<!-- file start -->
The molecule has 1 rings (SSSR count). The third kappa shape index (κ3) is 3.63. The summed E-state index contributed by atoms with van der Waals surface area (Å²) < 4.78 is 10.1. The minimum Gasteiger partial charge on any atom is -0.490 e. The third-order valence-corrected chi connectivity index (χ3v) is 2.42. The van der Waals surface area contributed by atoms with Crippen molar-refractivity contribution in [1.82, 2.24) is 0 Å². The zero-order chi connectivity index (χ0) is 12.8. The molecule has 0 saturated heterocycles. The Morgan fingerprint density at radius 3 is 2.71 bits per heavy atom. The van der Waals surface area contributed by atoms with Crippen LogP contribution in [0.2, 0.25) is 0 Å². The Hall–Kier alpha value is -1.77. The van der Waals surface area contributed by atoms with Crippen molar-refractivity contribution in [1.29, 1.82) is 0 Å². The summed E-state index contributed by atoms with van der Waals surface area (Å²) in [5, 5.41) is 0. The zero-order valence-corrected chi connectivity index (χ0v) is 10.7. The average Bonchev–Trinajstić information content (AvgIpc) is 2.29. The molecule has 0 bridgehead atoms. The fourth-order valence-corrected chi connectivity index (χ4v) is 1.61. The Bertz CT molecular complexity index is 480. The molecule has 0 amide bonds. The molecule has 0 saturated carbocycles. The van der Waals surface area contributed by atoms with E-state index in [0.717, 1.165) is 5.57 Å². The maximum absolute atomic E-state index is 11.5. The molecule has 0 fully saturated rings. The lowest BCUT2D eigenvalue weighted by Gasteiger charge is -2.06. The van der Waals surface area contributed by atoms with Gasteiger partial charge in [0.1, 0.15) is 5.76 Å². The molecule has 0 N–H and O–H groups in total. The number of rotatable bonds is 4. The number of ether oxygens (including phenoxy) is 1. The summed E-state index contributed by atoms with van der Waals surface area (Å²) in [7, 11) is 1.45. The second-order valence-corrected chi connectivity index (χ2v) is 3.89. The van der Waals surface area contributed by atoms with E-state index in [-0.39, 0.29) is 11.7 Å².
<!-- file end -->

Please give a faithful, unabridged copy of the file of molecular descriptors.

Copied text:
The molecule has 1 rings (SSSR count). The third kappa shape index (κ3) is 3.63. The summed E-state index contributed by atoms with van der Waals surface area (Å²) < 4.78 is 10.1. The minimum Gasteiger partial charge on any atom is -0.490 e. The third-order valence-corrected chi connectivity index (χ3v) is 2.42. The van der Waals surface area contributed by atoms with Crippen molar-refractivity contribution in [1.82, 2.24) is 0 Å². The zero-order chi connectivity index (χ0) is 12.8. The molecule has 0 saturated heterocycles. The Morgan fingerprint density at radius 3 is 2.71 bits per heavy atom. The van der Waals surface area contributed by atoms with Crippen LogP contribution in [0.2, 0.25) is 0 Å². The Hall–Kier alpha value is -1.77. The van der Waals surface area contributed by atoms with Crippen molar-refractivity contribution in [1.29, 1.82) is 0 Å². The summed E-state index contributed by atoms with van der Waals surface area (Å²) in [5, 5.41) is 0. The zero-order valence-corrected chi connectivity index (χ0v) is 10.7. The average Bonchev–Trinajstić information content (AvgIpc) is 2.29. The molecule has 0 bridgehead atoms. The fourth-order valence-corrected chi connectivity index (χ4v) is 1.61. The Bertz CT molecular complexity index is 480. The molecule has 0 amide bonds. The molecule has 0 saturated carbocycles. The van der Waals surface area contributed by atoms with E-state index in [0.717, 1.165) is 5.57 Å². The maximum absolute atomic E-state index is 11.5. The molecule has 0 fully saturated rings. The lowest BCUT2D eigenvalue weighted by Gasteiger charge is -2.06. The van der Waals surface area contributed by atoms with Gasteiger partial charge in [0.1, 0.15) is 5.76 Å². The molecule has 0 N–H and O–H groups in total. The number of rotatable bonds is 4. The number of ether oxygens (including phenoxy) is 1. The summed E-state index contributed by atoms with van der Waals surface area (Å²) in [7, 11) is 1.45. The second-order valence-corrected chi connectivity index (χ2v) is 3.89. The van der Waals surface area contributed by atoms with E-state index in [-0.39, 0.29) is 11.7 Å².